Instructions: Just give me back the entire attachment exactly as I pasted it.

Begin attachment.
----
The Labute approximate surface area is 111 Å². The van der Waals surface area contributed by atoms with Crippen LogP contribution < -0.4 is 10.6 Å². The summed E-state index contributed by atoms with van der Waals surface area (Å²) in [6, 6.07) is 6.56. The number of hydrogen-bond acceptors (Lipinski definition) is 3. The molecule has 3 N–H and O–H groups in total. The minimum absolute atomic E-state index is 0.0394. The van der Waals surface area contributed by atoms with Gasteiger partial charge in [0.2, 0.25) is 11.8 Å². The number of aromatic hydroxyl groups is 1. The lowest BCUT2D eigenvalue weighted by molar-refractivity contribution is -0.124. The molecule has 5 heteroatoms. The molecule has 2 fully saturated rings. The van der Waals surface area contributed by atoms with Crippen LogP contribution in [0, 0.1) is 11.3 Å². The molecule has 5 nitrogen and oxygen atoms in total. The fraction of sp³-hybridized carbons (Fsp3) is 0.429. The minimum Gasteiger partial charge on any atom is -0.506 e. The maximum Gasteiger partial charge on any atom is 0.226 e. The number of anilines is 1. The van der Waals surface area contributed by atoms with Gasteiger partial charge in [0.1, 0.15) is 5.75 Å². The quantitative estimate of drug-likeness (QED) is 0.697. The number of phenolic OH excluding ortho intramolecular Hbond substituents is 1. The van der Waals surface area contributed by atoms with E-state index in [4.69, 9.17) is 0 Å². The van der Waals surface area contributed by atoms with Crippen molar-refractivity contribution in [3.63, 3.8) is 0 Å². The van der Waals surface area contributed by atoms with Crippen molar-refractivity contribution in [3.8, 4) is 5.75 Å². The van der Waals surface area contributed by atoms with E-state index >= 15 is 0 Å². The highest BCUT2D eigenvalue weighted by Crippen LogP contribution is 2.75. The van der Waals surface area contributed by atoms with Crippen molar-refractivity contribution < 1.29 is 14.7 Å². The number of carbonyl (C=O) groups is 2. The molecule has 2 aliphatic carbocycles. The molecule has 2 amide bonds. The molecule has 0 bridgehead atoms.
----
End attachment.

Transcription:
The Labute approximate surface area is 111 Å². The van der Waals surface area contributed by atoms with Crippen LogP contribution < -0.4 is 10.6 Å². The summed E-state index contributed by atoms with van der Waals surface area (Å²) in [6, 6.07) is 6.56. The number of hydrogen-bond acceptors (Lipinski definition) is 3. The molecule has 3 N–H and O–H groups in total. The minimum absolute atomic E-state index is 0.0394. The van der Waals surface area contributed by atoms with Gasteiger partial charge in [0.2, 0.25) is 11.8 Å². The number of aromatic hydroxyl groups is 1. The lowest BCUT2D eigenvalue weighted by molar-refractivity contribution is -0.124. The molecule has 5 heteroatoms. The molecule has 2 fully saturated rings. The van der Waals surface area contributed by atoms with Crippen LogP contribution in [0, 0.1) is 11.3 Å². The molecule has 5 nitrogen and oxygen atoms in total. The fraction of sp³-hybridized carbons (Fsp3) is 0.429. The minimum Gasteiger partial charge on any atom is -0.506 e. The maximum Gasteiger partial charge on any atom is 0.226 e. The number of anilines is 1. The van der Waals surface area contributed by atoms with Gasteiger partial charge in [0.1, 0.15) is 5.75 Å². The quantitative estimate of drug-likeness (QED) is 0.697. The number of phenolic OH excluding ortho intramolecular Hbond substituents is 1. The van der Waals surface area contributed by atoms with E-state index in [4.69, 9.17) is 0 Å². The van der Waals surface area contributed by atoms with Crippen molar-refractivity contribution in [3.63, 3.8) is 0 Å². The van der Waals surface area contributed by atoms with Crippen molar-refractivity contribution in [3.8, 4) is 5.75 Å². The van der Waals surface area contributed by atoms with E-state index >= 15 is 0 Å². The highest BCUT2D eigenvalue weighted by Crippen LogP contribution is 2.75. The van der Waals surface area contributed by atoms with Crippen molar-refractivity contribution < 1.29 is 14.7 Å². The number of carbonyl (C=O) groups is 2. The molecule has 2 aliphatic carbocycles. The molecule has 2 amide bonds. The molecule has 0 bridgehead atoms.